There has been some debate over recent years whether to chit seed potatoes or not. Most garden growers and allotment plot holders will likely do it, while you would be hard pushed to find a commercial grower chitting their seed potatoes.
What Does ‘Chitting’ Mean?
Chitting is basically another word for sprouting. What you do when you chit your seed potatoes is basically to speed up the ageing process of the potato, by exposing it to light and, more importantly, a bit of warmth. This will cause the eyes of the seed potato to start sprouting. The sprouts should be small, knobbly, and green/purple in colour. If you end up with long, white coloured sprouts, it means there’s not enough light, or you’re sprouting shop bought potatoes.
Why Do You Chit Potatoes?
The reason for chitting potatoes is that you start the growing process off before planting your seed potatoes, so once you do plant them out in the soil, you’ve given them a head start. In an ideal world, this also means that you will get an earlier harvest, and a slightly better crop as well.
How To Chit Potatoes
Potatoes will start chitting when exposed to light and heat, so place them somewhere warm and light. A temperature of around 8C-10C should do the trick, but most importantly, it must be done in a frost free space. A porch, conservatory or a garage, getting a bit of heat from your house is ideal, or you could use your greenhouse if you’ve got one.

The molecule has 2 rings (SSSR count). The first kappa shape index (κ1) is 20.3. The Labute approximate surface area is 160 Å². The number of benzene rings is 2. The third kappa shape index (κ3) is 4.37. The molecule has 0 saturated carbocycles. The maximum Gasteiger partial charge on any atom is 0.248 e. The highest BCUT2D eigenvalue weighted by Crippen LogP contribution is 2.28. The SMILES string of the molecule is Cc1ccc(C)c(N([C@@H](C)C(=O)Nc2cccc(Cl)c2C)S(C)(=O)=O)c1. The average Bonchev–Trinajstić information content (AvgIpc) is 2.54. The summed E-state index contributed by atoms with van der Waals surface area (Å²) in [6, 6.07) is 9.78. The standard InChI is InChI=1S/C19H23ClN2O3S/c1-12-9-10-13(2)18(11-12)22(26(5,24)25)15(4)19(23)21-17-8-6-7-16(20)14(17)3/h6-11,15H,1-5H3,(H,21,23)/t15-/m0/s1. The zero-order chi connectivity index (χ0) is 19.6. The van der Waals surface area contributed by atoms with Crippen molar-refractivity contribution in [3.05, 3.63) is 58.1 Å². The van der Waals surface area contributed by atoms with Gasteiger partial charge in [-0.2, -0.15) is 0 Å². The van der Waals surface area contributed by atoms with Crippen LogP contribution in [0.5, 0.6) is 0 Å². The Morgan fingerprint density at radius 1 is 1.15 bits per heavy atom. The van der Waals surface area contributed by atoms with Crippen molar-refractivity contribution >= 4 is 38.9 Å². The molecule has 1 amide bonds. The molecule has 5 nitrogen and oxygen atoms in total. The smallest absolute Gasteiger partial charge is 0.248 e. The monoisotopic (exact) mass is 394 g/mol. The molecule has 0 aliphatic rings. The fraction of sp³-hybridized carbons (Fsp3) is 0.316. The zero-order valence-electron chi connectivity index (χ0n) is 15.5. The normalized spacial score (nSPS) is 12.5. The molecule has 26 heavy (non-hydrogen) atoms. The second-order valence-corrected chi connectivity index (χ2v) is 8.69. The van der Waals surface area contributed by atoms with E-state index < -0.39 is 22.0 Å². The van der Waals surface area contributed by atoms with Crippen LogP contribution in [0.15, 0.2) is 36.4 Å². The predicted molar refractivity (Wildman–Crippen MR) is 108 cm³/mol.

Place the seed potatoes in a single layer with a large amount of eyes facing up. If you’ve only got a small amount of seed potatoes, recycling old egg boxes for this purpose is ideal. For larger amounts, use seed trays with ruffled-up newspaper at the bottom, to keep the tubers upright. You could also consider buying wooden chitting trays, which will double up as storage trays for your harvest.
Once each of your seed potatoes have got 2-3 good sized ‘chits’ or sprouts on them, it’s time to plant them out in soil, whether you grow them in the ground or in containers. If any tubers have more than 3 chits/sprouts on them, rub the excess off. This is to ensure a better harvest, as there will be less underground shoots to share the goodness sent underground by the plant, so you might get less tubers, but the ones you get wil be bigger.